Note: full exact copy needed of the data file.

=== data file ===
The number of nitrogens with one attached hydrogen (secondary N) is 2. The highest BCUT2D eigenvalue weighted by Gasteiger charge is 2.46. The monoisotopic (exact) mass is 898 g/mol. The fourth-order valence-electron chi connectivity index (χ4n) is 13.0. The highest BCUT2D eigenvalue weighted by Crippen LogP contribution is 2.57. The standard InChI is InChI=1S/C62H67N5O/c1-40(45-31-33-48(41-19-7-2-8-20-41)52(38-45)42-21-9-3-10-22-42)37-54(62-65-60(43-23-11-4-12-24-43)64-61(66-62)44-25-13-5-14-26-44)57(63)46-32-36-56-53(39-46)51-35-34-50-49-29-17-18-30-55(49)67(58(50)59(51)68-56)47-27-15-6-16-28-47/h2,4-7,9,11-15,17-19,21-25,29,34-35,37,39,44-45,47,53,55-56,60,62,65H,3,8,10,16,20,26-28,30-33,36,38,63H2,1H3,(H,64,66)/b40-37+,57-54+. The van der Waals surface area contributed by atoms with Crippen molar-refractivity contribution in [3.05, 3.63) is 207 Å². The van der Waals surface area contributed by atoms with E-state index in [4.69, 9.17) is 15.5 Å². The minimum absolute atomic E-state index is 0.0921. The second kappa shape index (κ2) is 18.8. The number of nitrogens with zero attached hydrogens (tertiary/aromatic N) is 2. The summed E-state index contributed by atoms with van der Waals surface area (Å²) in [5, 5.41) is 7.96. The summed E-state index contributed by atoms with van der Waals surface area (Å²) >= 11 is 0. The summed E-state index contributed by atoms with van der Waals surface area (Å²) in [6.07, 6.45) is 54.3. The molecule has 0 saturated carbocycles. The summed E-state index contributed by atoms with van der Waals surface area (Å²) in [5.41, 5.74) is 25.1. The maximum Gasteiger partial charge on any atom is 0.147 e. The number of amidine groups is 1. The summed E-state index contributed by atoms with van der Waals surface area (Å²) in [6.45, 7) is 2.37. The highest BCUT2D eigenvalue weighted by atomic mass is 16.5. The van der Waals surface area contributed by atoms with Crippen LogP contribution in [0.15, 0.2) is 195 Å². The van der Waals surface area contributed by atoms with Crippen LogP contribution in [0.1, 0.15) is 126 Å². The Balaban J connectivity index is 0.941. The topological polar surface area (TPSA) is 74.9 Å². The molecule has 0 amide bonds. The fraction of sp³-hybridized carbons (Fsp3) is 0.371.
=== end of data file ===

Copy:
The number of nitrogens with one attached hydrogen (secondary N) is 2. The highest BCUT2D eigenvalue weighted by Gasteiger charge is 2.46. The monoisotopic (exact) mass is 898 g/mol. The fourth-order valence-electron chi connectivity index (χ4n) is 13.0. The highest BCUT2D eigenvalue weighted by Crippen LogP contribution is 2.57. The standard InChI is InChI=1S/C62H67N5O/c1-40(45-31-33-48(41-19-7-2-8-20-41)52(38-45)42-21-9-3-10-22-42)37-54(62-65-60(43-23-11-4-12-24-43)64-61(66-62)44-25-13-5-14-26-44)57(63)46-32-36-56-53(39-46)51-35-34-50-49-29-17-18-30-55(49)67(58(50)59(51)68-56)47-27-15-6-16-28-47/h2,4-7,9,11-15,17-19,21-25,29,34-35,37,39,44-45,47,53,55-56,60,62,65H,3,8,10,16,20,26-28,30-33,36,38,63H2,1H3,(H,64,66)/b40-37+,57-54+. The van der Waals surface area contributed by atoms with Crippen molar-refractivity contribution in [3.05, 3.63) is 207 Å². The van der Waals surface area contributed by atoms with E-state index in [4.69, 9.17) is 15.5 Å². The minimum absolute atomic E-state index is 0.0921. The second kappa shape index (κ2) is 18.8. The number of nitrogens with zero attached hydrogens (tertiary/aromatic N) is 2. The summed E-state index contributed by atoms with van der Waals surface area (Å²) in [5, 5.41) is 7.96. The summed E-state index contributed by atoms with van der Waals surface area (Å²) >= 11 is 0. The summed E-state index contributed by atoms with van der Waals surface area (Å²) in [6.07, 6.45) is 54.3. The molecule has 0 saturated carbocycles. The summed E-state index contributed by atoms with van der Waals surface area (Å²) in [5.41, 5.74) is 25.1. The maximum Gasteiger partial charge on any atom is 0.147 e. The number of amidine groups is 1. The summed E-state index contributed by atoms with van der Waals surface area (Å²) in [6.45, 7) is 2.37. The highest BCUT2D eigenvalue weighted by atomic mass is 16.5. The van der Waals surface area contributed by atoms with Crippen LogP contribution in [0.15, 0.2) is 195 Å². The van der Waals surface area contributed by atoms with Crippen LogP contribution in [0.1, 0.15) is 126 Å². The Balaban J connectivity index is 0.941. The topological polar surface area (TPSA) is 74.9 Å². The molecule has 0 amide bonds. The fraction of sp³-hybridized carbons (Fsp3) is 0.371.